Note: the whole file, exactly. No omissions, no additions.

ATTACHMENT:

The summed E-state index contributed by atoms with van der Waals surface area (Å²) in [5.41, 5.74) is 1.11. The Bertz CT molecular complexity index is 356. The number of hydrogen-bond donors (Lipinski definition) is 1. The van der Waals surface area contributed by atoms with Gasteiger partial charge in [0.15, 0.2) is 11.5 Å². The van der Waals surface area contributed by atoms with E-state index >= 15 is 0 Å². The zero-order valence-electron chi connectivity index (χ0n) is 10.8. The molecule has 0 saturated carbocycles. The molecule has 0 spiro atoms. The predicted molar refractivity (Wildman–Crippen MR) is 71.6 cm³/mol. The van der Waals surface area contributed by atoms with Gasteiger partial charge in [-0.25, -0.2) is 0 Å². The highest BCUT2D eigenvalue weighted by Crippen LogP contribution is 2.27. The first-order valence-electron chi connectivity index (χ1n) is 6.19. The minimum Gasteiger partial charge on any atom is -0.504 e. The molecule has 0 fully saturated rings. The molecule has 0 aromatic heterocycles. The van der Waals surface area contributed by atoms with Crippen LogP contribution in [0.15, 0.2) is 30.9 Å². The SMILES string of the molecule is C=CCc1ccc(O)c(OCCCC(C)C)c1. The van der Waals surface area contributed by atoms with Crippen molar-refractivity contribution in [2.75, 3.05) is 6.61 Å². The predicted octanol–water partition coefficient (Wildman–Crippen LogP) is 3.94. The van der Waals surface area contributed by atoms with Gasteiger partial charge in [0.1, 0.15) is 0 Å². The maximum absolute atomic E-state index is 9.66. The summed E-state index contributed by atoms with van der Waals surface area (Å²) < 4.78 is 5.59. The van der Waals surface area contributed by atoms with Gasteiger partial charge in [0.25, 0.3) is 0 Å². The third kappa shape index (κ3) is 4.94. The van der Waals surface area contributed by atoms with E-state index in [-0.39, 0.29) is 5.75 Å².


The summed E-state index contributed by atoms with van der Waals surface area (Å²) in [5.41, 5.74) is 1.11. The Bertz CT molecular complexity index is 356. The number of hydrogen-bond donors (Lipinski definition) is 1. The van der Waals surface area contributed by atoms with Gasteiger partial charge in [0.15, 0.2) is 11.5 Å². The van der Waals surface area contributed by atoms with E-state index >= 15 is 0 Å². The zero-order valence-electron chi connectivity index (χ0n) is 10.8. The molecule has 0 saturated carbocycles. The molecule has 0 spiro atoms. The predicted molar refractivity (Wildman–Crippen MR) is 71.6 cm³/mol. The van der Waals surface area contributed by atoms with Gasteiger partial charge in [-0.25, -0.2) is 0 Å². The highest BCUT2D eigenvalue weighted by Crippen LogP contribution is 2.27. The first-order valence-electron chi connectivity index (χ1n) is 6.19. The minimum Gasteiger partial charge on any atom is -0.504 e. The molecule has 0 fully saturated rings. The molecule has 0 aromatic heterocycles. The van der Waals surface area contributed by atoms with Crippen LogP contribution in [0.15, 0.2) is 30.9 Å². The SMILES string of the molecule is C=CCc1ccc(O)c(OCCCC(C)C)c1. The van der Waals surface area contributed by atoms with Crippen molar-refractivity contribution in [2.75, 3.05) is 6.61 Å². The predicted octanol–water partition coefficient (Wildman–Crippen LogP) is 3.94. The van der Waals surface area contributed by atoms with Gasteiger partial charge in [0.1, 0.15) is 0 Å². The maximum absolute atomic E-state index is 9.66. The summed E-state index contributed by atoms with van der Waals surface area (Å²) < 4.78 is 5.59. The van der Waals surface area contributed by atoms with Gasteiger partial charge in [0.25, 0.3) is 0 Å². The third kappa shape index (κ3) is 4.94. The van der Waals surface area contributed by atoms with E-state index in [-0.39, 0.29) is 5.75 Å².